Fast number crunching & Memory I/O - is AMD worth the wait?


What is the best CPU/RAM combination for fast number crunching?
Is it worth holding out and waiting for the new AMD chips?
Is it worth waiting for DDR3?

I use software similar to Matlab. Lots of Floating Point calculations, and lots of communication between CPU and Memory. Multiple CPUs are not supported - so Quad Core is pointless.

Best bet now (I think): E6600 + 2Gb DDR2-800 low latency RAM.

One thing I don't understand about the memory is: If the FSB of E6600 is 1066MHz .. wouldn't 1066MHz memory provide the fastest match? I think that an Asus P5B deluxe mobo can be set to run at this speed.

However, considering that AMD are coming out with some dual cores using HyperTransport 3 later in the year - would it be worth holding out for them?

By the time AMD release these chips will Intel have any significant changes to their Dual core lineup?

I don't mind holding out a few months IF these new CPUs are going to be far better than what is available now for Floating Point and Memory performance. I don't want to regret my purchase just a few months down the track.

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More about fast number crunching memory worth wait
  1. First, the golden rule of buying a computer is buy one when you need one. If you need it now, get it now. If you don't, then wait. There will ALWAYS be something new coming over the horizon.

    First, is your program x87 or SSE floating-point? The X2s will beat the Core 2 at equivalent clock speeds in x87 FPU power while the Core 2s are significantly faster at SSE math.

    If the program is not multithreaded, then either AMD or Intel's chips will work equally well as both are awash in bandwidth for one core to use. (The same holds true for two cores as well.)

    You want DDR2-533 for that system as the aggregate bandwidth from CPU to memory controller is 8.5 GB/sec, so two sticks of DDR2-533 provide exactly that. DDR2-1066 provides that bandwidth in one stick, but no current Intel chipset can handle DDR2-1066 without overclocking or dropping the multiplier on the CPU.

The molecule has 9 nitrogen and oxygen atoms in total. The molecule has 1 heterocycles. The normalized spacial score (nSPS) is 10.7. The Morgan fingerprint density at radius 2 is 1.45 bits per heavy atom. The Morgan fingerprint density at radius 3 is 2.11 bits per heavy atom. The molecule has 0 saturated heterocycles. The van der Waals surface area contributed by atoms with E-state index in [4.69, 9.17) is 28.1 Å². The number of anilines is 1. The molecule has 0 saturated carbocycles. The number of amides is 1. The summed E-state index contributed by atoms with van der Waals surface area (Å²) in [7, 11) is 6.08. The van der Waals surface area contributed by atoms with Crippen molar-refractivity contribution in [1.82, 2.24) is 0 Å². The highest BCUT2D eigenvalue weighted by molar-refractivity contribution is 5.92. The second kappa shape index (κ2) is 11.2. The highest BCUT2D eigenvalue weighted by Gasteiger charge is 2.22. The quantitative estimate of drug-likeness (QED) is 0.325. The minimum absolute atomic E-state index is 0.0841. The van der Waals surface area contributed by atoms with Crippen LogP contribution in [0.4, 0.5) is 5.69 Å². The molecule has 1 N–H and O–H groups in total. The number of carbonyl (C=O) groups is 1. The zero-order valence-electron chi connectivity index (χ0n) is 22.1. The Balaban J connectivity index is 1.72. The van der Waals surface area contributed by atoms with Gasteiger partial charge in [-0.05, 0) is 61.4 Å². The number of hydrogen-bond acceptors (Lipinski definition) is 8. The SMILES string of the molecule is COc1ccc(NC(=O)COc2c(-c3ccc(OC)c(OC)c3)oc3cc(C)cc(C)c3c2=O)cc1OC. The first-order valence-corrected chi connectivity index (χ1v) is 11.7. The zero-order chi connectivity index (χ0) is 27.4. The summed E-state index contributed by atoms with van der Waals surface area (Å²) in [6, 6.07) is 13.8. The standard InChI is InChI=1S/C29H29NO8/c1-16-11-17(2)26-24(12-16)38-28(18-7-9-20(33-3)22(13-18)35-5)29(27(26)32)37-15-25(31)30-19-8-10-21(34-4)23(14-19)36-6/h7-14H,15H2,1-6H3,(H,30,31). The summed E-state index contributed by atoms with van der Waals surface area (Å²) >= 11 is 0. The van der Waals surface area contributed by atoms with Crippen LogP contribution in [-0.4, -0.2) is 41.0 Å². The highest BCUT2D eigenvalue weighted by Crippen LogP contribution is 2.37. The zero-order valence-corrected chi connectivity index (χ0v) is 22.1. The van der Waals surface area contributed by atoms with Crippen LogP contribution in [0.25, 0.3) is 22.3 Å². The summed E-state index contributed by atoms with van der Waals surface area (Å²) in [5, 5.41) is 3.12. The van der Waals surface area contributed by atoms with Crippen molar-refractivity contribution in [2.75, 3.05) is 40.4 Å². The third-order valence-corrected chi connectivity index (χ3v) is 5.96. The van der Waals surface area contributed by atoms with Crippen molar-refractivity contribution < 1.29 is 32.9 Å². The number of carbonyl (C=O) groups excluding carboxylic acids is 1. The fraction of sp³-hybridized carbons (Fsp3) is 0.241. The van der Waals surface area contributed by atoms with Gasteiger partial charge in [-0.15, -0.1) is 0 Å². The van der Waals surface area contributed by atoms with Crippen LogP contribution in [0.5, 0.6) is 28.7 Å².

2. Hi,

    thanks for the replies guys.
    It does seem odd that DDR2-533 is the answer :) but I'm not complaining.

    My question has evolved into wanting to know what system mobo/cpu/ram will give me the highest bandwidth. That is a question for the memory forum.

  3. The bandwidth doesn't vary much between systems. The 1066 MHz FSB of the E6000-series Core 2 Duos is more than enough for the two cores. Heck, the 800 MHz FSB of the Core 2 Duo E4000 series is enough, but I bet that you'd want something a little faster than the 2.0 GHz E4400. And about any chipset will provide roughly the same performance for the CPUs.

    The Core 2 Duo E6700 is probably your best bet for a sub-$900 processor. It will be only a little bit slower than the fastest Athlon X2 (6000+) in x87 FPU but be quicker in SSE, and also run cooler as well. IIRC, the E6700 is about $360. If you don't want to spend that much, then I'd suggest the Athlon 64 X2 6000+ for $230 as its SSE performance is about equivalent to the $230 Core 2 Duo E6600 but its x87 FPU performance will be much better. The X2 6000+ does run a bit warmer than the E6600 does, if that is an issue.
  4. I got tired of waiting on AMD to catch up and went with Intel core 2 Quadro. Thing is smoking. Hopefully AMD catches up, because the competition is what makes both companies pump out worthwile products.
  5. What both MU and Vern said, however, remember you will be waiting for K10(new AMD) for awhile as the server versions wil be released first, the DTPC versions will not come until the following quarter. From Intel, there will be significant price cuts and updated Core 2 Duo processors coming (1333FSB) in July.

    No one really knows how the new AMDs wil perform as there has been no 3rd party testing yet, and inconsistant clams from AMD. They may be the greatest CPUs ever to power a server or DTPC, then again, they may be AMDs netburst, so waiting for them may or may not be a winning gamble
  6. i liketh the new avatar turpit
  7. Quote:

    thanks for the replies guys.
    It does seem odd that DDR2-533 is the answer ...

    That's assuming you're running the DIMMs in dual-channel mode, which interleaves addressing in 64-bit chunks to effectively double the memory bus bandwidth using a pair of 64-bit channels.
    In single-channel mode, you're right that you would need to run at DDR2-1066 memory bus speed.
  8. Well Thank You.

    I think I contracted DaNinjaSickeness.....the urge to swap avatars. What better than HAL? Always watching...... :wink:
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